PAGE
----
Pearlsky has a year and a bit left of school until she starts getting state services instead of school. Wonderful. I freaking love change.
The school needs to do a psych re-evaluation (for the first time) to pass along to the state and we will discuss said evaluation at her next IEP. To prepare, I am given the Vineland-II Adaptive Behavior Scales booklet to complete. I was then asked to meet with the school psychologist which I did today.
I brought the Vineland booklet and asked if this was a test. She assured me it was not. As a matter of fact, it has no “right” or “wrong.” I asked again to make sure, and she said it absolutely was not a test. I then asked her what I should fill in on the front of the booklet where is says “Test date.”
I knew this meeting was heading for trouble.
The booklet was a waste of everyone’s time, but I had to fill it out. You can see excerpts of it here, with my answers. How do I tell if Pearlsky “listens,” I know she hears? Unfortunately, the state requires everyone to fill this out, just like some of the forms for guardianship, there is no checkbox on the cover for “Too Retarded For This To Be Applicable.”
She then says to me “I saw Pearlsky yesterday and she was working with her switch to continue the music.” I asked if she made the 80% goal, she said Pearlsky may have. I then asked “If she did not hit the switch at all, what would that tell you?”
She would not be reaching the goal.
The goal of accuracy?
What if she did not like the music. She would be 100% accurate, no?
She just stared at me.
I told her that for 16 IEP’s, the first goal has always been communication and the classroom completely failed. Worse than that, they never took a suggestion from me. I further explained that switches are meaningless unless you know intent, and with this population you do not know intent unless you have another form of communication, or use operant conditioning. At which point she twitched and wrote some notes. She asked if there was a solution, I told her that 16 times I have offered several.
Why don’t you just put a switch in front of Pearlsky and ask her to hit it. It does nothing, but you encourage her to hit it anyway. Often. The only “intent” is the physical action, if there is one. Then you practice “Pearlsky, don’t hit the switch.” Then you mix the two. Maybe it takes years, maybe days, but you know the accuracy and you are communicating, no? Then you can say “Hit the switch if you want xxx.” You will know the action is purposeful, and intended.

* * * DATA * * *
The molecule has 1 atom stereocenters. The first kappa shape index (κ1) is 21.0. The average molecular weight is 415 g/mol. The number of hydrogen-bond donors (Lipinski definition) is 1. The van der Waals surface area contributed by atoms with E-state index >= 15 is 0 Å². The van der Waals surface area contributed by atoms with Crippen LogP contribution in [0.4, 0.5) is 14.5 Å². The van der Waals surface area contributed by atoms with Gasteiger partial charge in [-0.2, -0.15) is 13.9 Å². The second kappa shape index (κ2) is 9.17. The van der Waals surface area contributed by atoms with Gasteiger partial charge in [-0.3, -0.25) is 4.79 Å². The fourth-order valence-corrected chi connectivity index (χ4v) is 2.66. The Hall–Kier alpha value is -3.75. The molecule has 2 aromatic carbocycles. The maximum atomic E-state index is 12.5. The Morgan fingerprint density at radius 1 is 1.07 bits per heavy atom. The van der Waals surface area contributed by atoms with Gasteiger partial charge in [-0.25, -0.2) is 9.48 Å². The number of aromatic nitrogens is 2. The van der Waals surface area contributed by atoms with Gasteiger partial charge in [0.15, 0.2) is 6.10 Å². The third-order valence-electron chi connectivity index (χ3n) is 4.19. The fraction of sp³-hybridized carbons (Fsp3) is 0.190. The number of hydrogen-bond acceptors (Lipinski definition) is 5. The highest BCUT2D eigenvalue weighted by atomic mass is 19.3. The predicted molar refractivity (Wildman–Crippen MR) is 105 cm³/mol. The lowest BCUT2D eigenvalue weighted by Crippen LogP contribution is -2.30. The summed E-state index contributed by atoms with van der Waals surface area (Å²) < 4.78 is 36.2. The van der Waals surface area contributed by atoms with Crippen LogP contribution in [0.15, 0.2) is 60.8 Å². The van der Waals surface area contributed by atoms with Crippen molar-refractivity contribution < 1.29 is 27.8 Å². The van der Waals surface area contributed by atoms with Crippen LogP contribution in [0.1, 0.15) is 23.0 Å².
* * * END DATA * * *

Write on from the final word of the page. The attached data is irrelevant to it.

“Good point.” And she scribbles some more notes.
She then asks me “Do you have people to be with Pearlsky all the time?”
Do you have people to be with Pearlsky all the time?
Is this a trick question to see if I ever leave her alone? Of course there are people with her at all times.
She stumbled around and I still don’t know what her point, if any, was. I told her that I have nannies for some periods of time, and I am with her the rest. She scribbled some more notes. They were hard to read upside down, but I think she wrote “father is an asshole.”
The we moved on to the future. “What do you see for Pearlsky after school?” She meant after Pearlsky turns 22 and the school district is no longer responsible for her. I responded …
Actually I am hoping for a meteorite to hit the house while Pearlsky and I are sleeping and to take us both out, along with the house. That is Plan A.
Again with the damn scribbling. This time with an upturned brow.
I then added …
Plan B is finding an adult day program so that her schedule is basically the same, where she would get socialization and physical therapy somewhere and live at home.
Then some silence.
Are you going to have her taken away from me?
No, but I wonder if you have all the types of help you need.
Are you a single parent of two severely disabled children, one who lives with you, and you need to fight all the time with the school personnel who don’t have a clue how to interact with her, with nurses who refuse to give her the only medication that keeps her alive, people violating her IEP at least monthly, living in a state where it is illegal to buy wheelchair parts and your daughter has been bedridden because of it, where the other parent is basically absent, where you are doing the best you can for your daughter, keep your company going, have a semblance of a social life, and take samba lessons?
Again, a blank stare and some scribbling.
If that is not you, then don’t presume the types of help I need. You don’t have a clue and never will. You now know my Plan A and Plan B for after school. Plan C? I’m not sharing.
Then there were forty-five minutes more of this. She will be at the upcoming IEP meeting. I can hardly wait.
Speaking of waiting … look who is back! Claire and Sophie in “Life with a Severely Disabled Child.”